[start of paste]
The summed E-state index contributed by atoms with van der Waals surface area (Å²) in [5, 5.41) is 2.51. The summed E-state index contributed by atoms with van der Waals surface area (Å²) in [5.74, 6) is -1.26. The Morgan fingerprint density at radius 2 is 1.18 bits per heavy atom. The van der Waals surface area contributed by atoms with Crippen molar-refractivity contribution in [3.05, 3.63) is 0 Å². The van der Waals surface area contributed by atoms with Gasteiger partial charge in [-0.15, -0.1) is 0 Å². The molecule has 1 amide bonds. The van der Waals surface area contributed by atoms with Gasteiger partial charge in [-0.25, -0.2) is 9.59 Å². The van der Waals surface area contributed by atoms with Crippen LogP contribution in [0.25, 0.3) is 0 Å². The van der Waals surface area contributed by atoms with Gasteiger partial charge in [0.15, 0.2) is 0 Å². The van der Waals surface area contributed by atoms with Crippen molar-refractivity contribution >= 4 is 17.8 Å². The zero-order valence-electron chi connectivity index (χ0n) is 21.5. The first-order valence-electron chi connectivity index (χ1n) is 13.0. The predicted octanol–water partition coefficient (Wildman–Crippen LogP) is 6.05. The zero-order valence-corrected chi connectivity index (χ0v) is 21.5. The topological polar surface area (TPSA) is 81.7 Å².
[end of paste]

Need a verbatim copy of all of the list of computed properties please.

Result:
The summed E-state index contributed by atoms with van der Waals surface area (Å²) in [5, 5.41) is 2.51. The summed E-state index contributed by atoms with van der Waals surface area (Å²) in [5.74, 6) is -1.26. The Morgan fingerprint density at radius 2 is 1.18 bits per heavy atom. The van der Waals surface area contributed by atoms with Crippen molar-refractivity contribution in [3.05, 3.63) is 0 Å². The van der Waals surface area contributed by atoms with Gasteiger partial charge in [-0.15, -0.1) is 0 Å². The molecule has 1 amide bonds. The van der Waals surface area contributed by atoms with Gasteiger partial charge in [-0.25, -0.2) is 9.59 Å². The van der Waals surface area contributed by atoms with Crippen LogP contribution in [0.25, 0.3) is 0 Å². The van der Waals surface area contributed by atoms with Gasteiger partial charge in [0.15, 0.2) is 0 Å². The van der Waals surface area contributed by atoms with Crippen molar-refractivity contribution >= 4 is 17.8 Å². The zero-order valence-electron chi connectivity index (χ0n) is 21.5. The first-order valence-electron chi connectivity index (χ1n) is 13.0. The predicted octanol–water partition coefficient (Wildman–Crippen LogP) is 6.05. The zero-order valence-corrected chi connectivity index (χ0v) is 21.5. The topological polar surface area (TPSA) is 81.7 Å².